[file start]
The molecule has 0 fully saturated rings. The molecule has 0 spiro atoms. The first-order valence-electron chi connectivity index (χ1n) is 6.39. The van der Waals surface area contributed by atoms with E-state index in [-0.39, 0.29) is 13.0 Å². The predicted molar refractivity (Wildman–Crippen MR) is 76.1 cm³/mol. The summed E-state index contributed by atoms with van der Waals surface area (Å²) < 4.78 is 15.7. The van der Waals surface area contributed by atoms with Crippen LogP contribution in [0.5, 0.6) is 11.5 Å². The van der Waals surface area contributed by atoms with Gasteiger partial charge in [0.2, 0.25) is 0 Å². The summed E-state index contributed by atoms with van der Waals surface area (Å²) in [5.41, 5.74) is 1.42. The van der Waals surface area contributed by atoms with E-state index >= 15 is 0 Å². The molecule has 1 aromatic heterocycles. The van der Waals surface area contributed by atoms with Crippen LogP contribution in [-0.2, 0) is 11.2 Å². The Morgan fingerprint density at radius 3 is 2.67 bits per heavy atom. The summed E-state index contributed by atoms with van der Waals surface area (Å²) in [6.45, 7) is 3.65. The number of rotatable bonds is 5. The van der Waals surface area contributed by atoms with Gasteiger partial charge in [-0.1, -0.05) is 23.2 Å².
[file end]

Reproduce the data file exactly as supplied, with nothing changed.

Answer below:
The molecule has 0 fully saturated rings. The molecule has 0 spiro atoms. The first-order valence-electron chi connectivity index (χ1n) is 6.39. The van der Waals surface area contributed by atoms with E-state index in [-0.39, 0.29) is 13.0 Å². The predicted molar refractivity (Wildman–Crippen MR) is 76.1 cm³/mol. The summed E-state index contributed by atoms with van der Waals surface area (Å²) < 4.78 is 15.7. The van der Waals surface area contributed by atoms with Crippen LogP contribution in [0.5, 0.6) is 11.5 Å². The van der Waals surface area contributed by atoms with Gasteiger partial charge in [0.2, 0.25) is 0 Å². The summed E-state index contributed by atoms with van der Waals surface area (Å²) in [5.41, 5.74) is 1.42. The van der Waals surface area contributed by atoms with E-state index >= 15 is 0 Å². The molecule has 1 aromatic heterocycles. The van der Waals surface area contributed by atoms with Crippen LogP contribution in [-0.2, 0) is 11.2 Å². The Morgan fingerprint density at radius 3 is 2.67 bits per heavy atom. The summed E-state index contributed by atoms with van der Waals surface area (Å²) in [6.45, 7) is 3.65. The number of rotatable bonds is 5. The van der Waals surface area contributed by atoms with Gasteiger partial charge in [-0.1, -0.05) is 23.2 Å².